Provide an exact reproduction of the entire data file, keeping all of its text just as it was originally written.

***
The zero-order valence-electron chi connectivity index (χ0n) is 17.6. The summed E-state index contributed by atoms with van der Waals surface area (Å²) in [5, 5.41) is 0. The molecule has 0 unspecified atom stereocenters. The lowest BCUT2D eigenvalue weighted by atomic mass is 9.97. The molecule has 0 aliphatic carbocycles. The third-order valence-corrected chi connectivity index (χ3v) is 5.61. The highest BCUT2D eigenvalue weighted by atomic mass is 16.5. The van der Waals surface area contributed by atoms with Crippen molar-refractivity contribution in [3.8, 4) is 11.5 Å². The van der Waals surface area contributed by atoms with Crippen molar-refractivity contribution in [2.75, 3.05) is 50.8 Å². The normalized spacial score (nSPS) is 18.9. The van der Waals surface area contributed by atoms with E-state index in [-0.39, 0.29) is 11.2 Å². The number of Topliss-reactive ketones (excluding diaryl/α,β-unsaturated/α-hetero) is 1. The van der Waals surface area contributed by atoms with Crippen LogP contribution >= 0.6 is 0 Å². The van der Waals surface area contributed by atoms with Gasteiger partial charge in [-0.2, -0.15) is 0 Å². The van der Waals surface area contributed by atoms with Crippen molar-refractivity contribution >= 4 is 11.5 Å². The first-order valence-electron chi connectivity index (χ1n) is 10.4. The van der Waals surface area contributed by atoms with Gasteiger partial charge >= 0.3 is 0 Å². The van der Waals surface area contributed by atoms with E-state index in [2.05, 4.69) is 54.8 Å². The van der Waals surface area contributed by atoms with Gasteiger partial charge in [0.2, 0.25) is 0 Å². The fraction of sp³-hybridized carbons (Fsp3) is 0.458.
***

The zero-order valence-electron chi connectivity index (χ0n) is 17.6. The summed E-state index contributed by atoms with van der Waals surface area (Å²) in [5, 5.41) is 0. The molecule has 0 unspecified atom stereocenters. The lowest BCUT2D eigenvalue weighted by atomic mass is 9.97. The molecule has 0 aliphatic carbocycles. The third-order valence-corrected chi connectivity index (χ3v) is 5.61. The highest BCUT2D eigenvalue weighted by atomic mass is 16.5. The van der Waals surface area contributed by atoms with Crippen molar-refractivity contribution in [3.8, 4) is 11.5 Å². The van der Waals surface area contributed by atoms with Crippen molar-refractivity contribution in [2.75, 3.05) is 50.8 Å². The normalized spacial score (nSPS) is 18.9. The van der Waals surface area contributed by atoms with E-state index in [-0.39, 0.29) is 11.2 Å². The number of Topliss-reactive ketones (excluding diaryl/α,β-unsaturated/α-hetero) is 1. The van der Waals surface area contributed by atoms with Crippen LogP contribution >= 0.6 is 0 Å². The van der Waals surface area contributed by atoms with Gasteiger partial charge in [-0.2, -0.15) is 0 Å². The van der Waals surface area contributed by atoms with Crippen molar-refractivity contribution >= 4 is 11.5 Å². The first-order valence-electron chi connectivity index (χ1n) is 10.4. The van der Waals surface area contributed by atoms with Gasteiger partial charge >= 0.3 is 0 Å². The van der Waals surface area contributed by atoms with E-state index in [2.05, 4.69) is 54.8 Å². The van der Waals surface area contributed by atoms with Gasteiger partial charge in [0.2, 0.25) is 0 Å². The fraction of sp³-hybridized carbons (Fsp3) is 0.458.